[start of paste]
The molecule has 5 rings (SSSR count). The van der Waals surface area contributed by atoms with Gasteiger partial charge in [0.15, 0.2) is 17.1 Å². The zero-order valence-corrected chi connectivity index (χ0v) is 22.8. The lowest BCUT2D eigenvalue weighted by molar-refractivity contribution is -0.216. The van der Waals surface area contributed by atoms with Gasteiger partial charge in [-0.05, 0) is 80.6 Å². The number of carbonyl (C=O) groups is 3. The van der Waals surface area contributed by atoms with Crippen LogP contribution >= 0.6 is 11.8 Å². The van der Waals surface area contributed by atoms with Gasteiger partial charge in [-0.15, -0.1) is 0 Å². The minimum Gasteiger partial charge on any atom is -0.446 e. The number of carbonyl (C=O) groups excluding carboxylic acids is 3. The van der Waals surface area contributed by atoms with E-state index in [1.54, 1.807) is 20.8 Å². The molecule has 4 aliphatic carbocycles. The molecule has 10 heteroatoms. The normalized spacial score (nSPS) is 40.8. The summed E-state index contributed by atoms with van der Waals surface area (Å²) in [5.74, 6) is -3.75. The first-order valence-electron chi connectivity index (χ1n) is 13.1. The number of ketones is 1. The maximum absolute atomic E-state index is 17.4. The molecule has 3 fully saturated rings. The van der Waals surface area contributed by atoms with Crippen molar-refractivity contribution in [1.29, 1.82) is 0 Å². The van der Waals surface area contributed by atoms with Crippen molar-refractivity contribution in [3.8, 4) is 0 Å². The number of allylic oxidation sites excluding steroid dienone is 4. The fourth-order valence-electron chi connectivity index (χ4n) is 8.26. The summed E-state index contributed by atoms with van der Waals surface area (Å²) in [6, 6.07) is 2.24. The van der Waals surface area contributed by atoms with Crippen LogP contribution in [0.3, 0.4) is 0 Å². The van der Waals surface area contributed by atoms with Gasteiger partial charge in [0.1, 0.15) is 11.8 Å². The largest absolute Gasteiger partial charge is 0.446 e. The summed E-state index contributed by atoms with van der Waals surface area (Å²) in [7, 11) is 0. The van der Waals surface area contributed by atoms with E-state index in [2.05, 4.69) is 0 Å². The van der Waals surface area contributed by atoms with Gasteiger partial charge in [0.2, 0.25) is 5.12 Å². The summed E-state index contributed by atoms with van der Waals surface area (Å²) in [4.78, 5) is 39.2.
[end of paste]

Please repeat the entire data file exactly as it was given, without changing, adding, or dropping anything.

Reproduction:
The molecule has 5 rings (SSSR count). The van der Waals surface area contributed by atoms with Gasteiger partial charge in [0.15, 0.2) is 17.1 Å². The zero-order valence-corrected chi connectivity index (χ0v) is 22.8. The lowest BCUT2D eigenvalue weighted by molar-refractivity contribution is -0.216. The van der Waals surface area contributed by atoms with Gasteiger partial charge in [-0.05, 0) is 80.6 Å². The number of carbonyl (C=O) groups is 3. The van der Waals surface area contributed by atoms with Crippen LogP contribution >= 0.6 is 11.8 Å². The van der Waals surface area contributed by atoms with Gasteiger partial charge in [-0.15, -0.1) is 0 Å². The minimum Gasteiger partial charge on any atom is -0.446 e. The number of carbonyl (C=O) groups excluding carboxylic acids is 3. The van der Waals surface area contributed by atoms with E-state index in [1.54, 1.807) is 20.8 Å². The molecule has 4 aliphatic carbocycles. The molecule has 10 heteroatoms. The normalized spacial score (nSPS) is 40.8. The summed E-state index contributed by atoms with van der Waals surface area (Å²) in [5.74, 6) is -3.75. The first-order valence-electron chi connectivity index (χ1n) is 13.1. The number of ketones is 1. The maximum absolute atomic E-state index is 17.4. The molecule has 3 fully saturated rings. The van der Waals surface area contributed by atoms with Crippen molar-refractivity contribution in [1.29, 1.82) is 0 Å². The van der Waals surface area contributed by atoms with Crippen molar-refractivity contribution in [3.8, 4) is 0 Å². The number of allylic oxidation sites excluding steroid dienone is 4. The fourth-order valence-electron chi connectivity index (χ4n) is 8.26. The summed E-state index contributed by atoms with van der Waals surface area (Å²) in [6, 6.07) is 2.24. The van der Waals surface area contributed by atoms with Crippen LogP contribution in [0.3, 0.4) is 0 Å². The van der Waals surface area contributed by atoms with Gasteiger partial charge in [0.1, 0.15) is 11.8 Å². The largest absolute Gasteiger partial charge is 0.446 e. The summed E-state index contributed by atoms with van der Waals surface area (Å²) in [7, 11) is 0. The van der Waals surface area contributed by atoms with E-state index in [2.05, 4.69) is 0 Å². The van der Waals surface area contributed by atoms with Gasteiger partial charge in [0.2, 0.25) is 5.12 Å². The summed E-state index contributed by atoms with van der Waals surface area (Å²) in [4.78, 5) is 39.2.